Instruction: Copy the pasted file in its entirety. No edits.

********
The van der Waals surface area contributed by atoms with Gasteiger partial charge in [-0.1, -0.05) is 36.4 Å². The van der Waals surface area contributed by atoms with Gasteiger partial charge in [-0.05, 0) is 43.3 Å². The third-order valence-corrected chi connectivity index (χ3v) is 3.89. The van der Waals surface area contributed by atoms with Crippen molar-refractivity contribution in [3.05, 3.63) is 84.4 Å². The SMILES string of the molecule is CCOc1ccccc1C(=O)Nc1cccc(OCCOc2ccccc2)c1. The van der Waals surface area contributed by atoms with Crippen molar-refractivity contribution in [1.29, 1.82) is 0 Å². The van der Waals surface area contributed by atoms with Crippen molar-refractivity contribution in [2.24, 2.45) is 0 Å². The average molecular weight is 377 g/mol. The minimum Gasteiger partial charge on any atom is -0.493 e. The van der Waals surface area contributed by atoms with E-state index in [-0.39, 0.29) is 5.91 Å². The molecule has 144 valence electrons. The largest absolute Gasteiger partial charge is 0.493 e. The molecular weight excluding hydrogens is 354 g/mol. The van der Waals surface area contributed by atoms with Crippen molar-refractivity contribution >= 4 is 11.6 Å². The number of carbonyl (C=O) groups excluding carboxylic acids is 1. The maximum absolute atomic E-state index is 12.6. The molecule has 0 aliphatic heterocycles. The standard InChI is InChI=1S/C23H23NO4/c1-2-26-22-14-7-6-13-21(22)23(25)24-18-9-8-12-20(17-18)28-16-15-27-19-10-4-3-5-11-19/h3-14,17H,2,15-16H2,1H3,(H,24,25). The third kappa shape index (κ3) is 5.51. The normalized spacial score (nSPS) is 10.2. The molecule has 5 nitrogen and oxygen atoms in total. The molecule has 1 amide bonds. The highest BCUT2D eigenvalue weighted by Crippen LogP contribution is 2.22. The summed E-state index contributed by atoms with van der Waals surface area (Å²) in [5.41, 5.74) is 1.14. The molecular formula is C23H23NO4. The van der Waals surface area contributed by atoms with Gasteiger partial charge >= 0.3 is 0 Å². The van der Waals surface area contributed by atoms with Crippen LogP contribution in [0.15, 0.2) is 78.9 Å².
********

The van der Waals surface area contributed by atoms with Gasteiger partial charge in [-0.1, -0.05) is 36.4 Å². The van der Waals surface area contributed by atoms with Gasteiger partial charge in [-0.05, 0) is 43.3 Å². The third-order valence-corrected chi connectivity index (χ3v) is 3.89. The van der Waals surface area contributed by atoms with Crippen molar-refractivity contribution in [3.05, 3.63) is 84.4 Å². The SMILES string of the molecule is CCOc1ccccc1C(=O)Nc1cccc(OCCOc2ccccc2)c1. The van der Waals surface area contributed by atoms with Crippen molar-refractivity contribution in [1.29, 1.82) is 0 Å². The van der Waals surface area contributed by atoms with Crippen molar-refractivity contribution in [2.24, 2.45) is 0 Å². The average molecular weight is 377 g/mol. The minimum Gasteiger partial charge on any atom is -0.493 e. The van der Waals surface area contributed by atoms with E-state index in [-0.39, 0.29) is 5.91 Å². The molecule has 144 valence electrons. The largest absolute Gasteiger partial charge is 0.493 e. The molecular weight excluding hydrogens is 354 g/mol. The van der Waals surface area contributed by atoms with Crippen molar-refractivity contribution >= 4 is 11.6 Å². The number of carbonyl (C=O) groups excluding carboxylic acids is 1. The maximum absolute atomic E-state index is 12.6. The molecule has 0 aliphatic heterocycles. The standard InChI is InChI=1S/C23H23NO4/c1-2-26-22-14-7-6-13-21(22)23(25)24-18-9-8-12-20(17-18)28-16-15-27-19-10-4-3-5-11-19/h3-14,17H,2,15-16H2,1H3,(H,24,25). The third kappa shape index (κ3) is 5.51. The normalized spacial score (nSPS) is 10.2. The molecule has 5 nitrogen and oxygen atoms in total. The molecule has 1 amide bonds. The highest BCUT2D eigenvalue weighted by Crippen LogP contribution is 2.22. The summed E-state index contributed by atoms with van der Waals surface area (Å²) in [5.41, 5.74) is 1.14. The molecular formula is C23H23NO4. The van der Waals surface area contributed by atoms with Gasteiger partial charge >= 0.3 is 0 Å². The van der Waals surface area contributed by atoms with Crippen LogP contribution in [0.15, 0.2) is 78.9 Å².